Then was it the diversion of foodgrains and the leakages that facilitated the functioning of the PDS system in Kerala? A senior Civil Supplies Department official said that before the new policy changes were implemented, it was more or less an accepted f act that about 20 per cent of the articles that reached retail outlets that found their out of the system. "But on the other hand, it ensured that the needy got what they wanted. You cannot ignore the excellent benefits that the PDS brought into a food-d eficit State. You cannot allow such a system to be destroyed because there was some diversion or leakage in the system."

Dinesh Sharma, Secretary, Civil Supplies, said: "Compared to the kind of leakages taking place in many States, the scale of leakages from the Kerala system is negligible. Will any cardholder in Kerala say he is being denied his allotted quota of ration a rticles?" According to Kannan, the universal nature of the Kerala PDS ensured that Kerala society was vigilant about large-scale aberrations in the system. "The universal system had better political and social support. With targeting comes the danger of loss of such support," he said.

Civil Supplies officials said one instance that shows large-scale diversion from the PDS systems in other States is the arrival of ration rice from Tamil Nadu, where PDS rice is heavily subsidised by the State Government. "In Idukki district, with a larg e population of Tamilian plantation labourers, for example, ration rice from Tamil Nadu is auctioned off on a large scale. Traders who buy it are able to sell ration rice in the open market in Kerala at a much lower price than in the ration shops in the State," an official said.

According to Balakrishnan, the total requirement of rice in Kerala is estimated to be nearly 40 lakh tonnes a year. The internal production is 7.27 lakh tonnes. Eighteen lakh tonnes was provided through the PDS. Now that has come down to six lakh tonnes. The rest of the requirement is being met by the open market. "That is the kind of transfer of trade to the open market that has taken place in Kerala as a result of the new policies," Balakrishnan said.

Officials refused to confirm the Dealers' Association's claim that 10 to 15 per cent of the dealers in the State have asked the local Civil Supplies authorities to cancel and/or suspend their licences. They said that the right procedure would be to 'surr ender' the licence. However, they said, the Dealers' Association might be referring to refusal by their members to lift the stock for sometime. Asked why the dealers are continuing to run a loss-making business, Balakrishnan said: "It is a reflection of the role that ration shops have played in ensuring food security for the people in Kerala that a shop owner still has a certain position in Kerala society. In many cases, people have been in the business for a long time. Many do not know any other work. It still provides employment to at least two persons, who are paid salaries ranging from Rs.500 to Rs.2,000. Ration shop owners can meet at least their own families' food requirements from the shop."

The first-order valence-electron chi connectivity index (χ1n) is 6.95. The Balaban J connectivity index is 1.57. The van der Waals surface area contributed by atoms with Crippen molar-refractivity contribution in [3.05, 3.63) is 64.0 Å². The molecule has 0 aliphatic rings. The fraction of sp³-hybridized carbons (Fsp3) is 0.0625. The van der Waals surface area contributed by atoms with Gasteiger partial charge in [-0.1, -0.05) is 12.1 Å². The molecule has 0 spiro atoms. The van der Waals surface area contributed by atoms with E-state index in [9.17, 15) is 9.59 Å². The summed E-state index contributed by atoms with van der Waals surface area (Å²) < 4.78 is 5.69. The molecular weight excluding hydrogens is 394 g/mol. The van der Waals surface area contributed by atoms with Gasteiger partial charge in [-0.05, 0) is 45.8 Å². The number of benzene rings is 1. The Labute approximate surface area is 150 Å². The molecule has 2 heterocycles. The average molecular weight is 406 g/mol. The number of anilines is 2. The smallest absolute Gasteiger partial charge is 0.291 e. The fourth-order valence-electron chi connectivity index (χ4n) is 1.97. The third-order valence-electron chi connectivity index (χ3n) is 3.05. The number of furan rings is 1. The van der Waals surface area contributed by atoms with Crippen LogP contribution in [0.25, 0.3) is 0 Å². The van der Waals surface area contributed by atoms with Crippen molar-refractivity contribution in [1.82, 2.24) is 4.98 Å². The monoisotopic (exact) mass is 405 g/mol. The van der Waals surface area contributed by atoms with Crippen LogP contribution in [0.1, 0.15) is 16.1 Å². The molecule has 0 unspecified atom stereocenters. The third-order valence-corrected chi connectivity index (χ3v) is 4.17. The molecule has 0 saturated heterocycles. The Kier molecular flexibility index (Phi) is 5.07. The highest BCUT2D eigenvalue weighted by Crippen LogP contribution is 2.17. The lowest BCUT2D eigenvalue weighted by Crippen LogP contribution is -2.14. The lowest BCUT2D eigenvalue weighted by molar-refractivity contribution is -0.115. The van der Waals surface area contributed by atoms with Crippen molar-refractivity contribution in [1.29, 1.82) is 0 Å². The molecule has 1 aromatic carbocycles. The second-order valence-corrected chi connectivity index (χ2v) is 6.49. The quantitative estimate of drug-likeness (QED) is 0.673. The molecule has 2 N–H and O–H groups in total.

'Centre should change its policy'

other

Interview with E. Chandrasekharan Nair, Minister for Food and Civil Supplies.

Kerala's Minister for Food and Civil Supplies E. Chandrasekharan Nair says that if the current public distribution system (PDS) in Kerala is destroyed, the State will experience a serious food crisis. Excerpts from the interview he gave R. Kris hnakumar:

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What has been the impact of the Central policies on Kerala's public distribution system?

As a result of the new policies the offtake from the State PDS is coming down. One reason is the inefficiency of the procurement system, another is the poor quality of the articles. But the most vital one is the pricing policy. At one time in Kerala, whe n the prices were more affordable, the offtake of cereals from the PDS, including wheat, went up to 18 lakh tonnes a year. The offtake would have been higher if the quality was better. The first priority of the Central Government was to increase PDS pric es to such a level that now nobody goes to the PDS.

The Union government has also drawn a mythical border called the BPL (Below Poverty Line), to provide merely 10 kg of rice to just 25 per cent of the State's population. What is the big idea when the actual requirement is to provide subsidised food for 5 0 per cent of the population? What is the BJP government's priority - is it providing Internet facilities and mobile phones, however much they may be needed in the modern world, or basic food at prices that ordinary people can afford?

How does Kerala view the Centre's decision to sell excess wheat in the open market in the northern States?

So far the FCI (Food Corporation of India) used to sell at the same price in every part of the country. Now that is being changed. They say that they are going to sell wheat at Rs.6.50 a kg to private traders in the north. How can they sell at a lower pr ice to private traders who want to make a profit and demand a higher price from a State government that wants to provide wheat to the common man at affordable prices? Can wheat be sold at two prices in the ration shops in Kerala?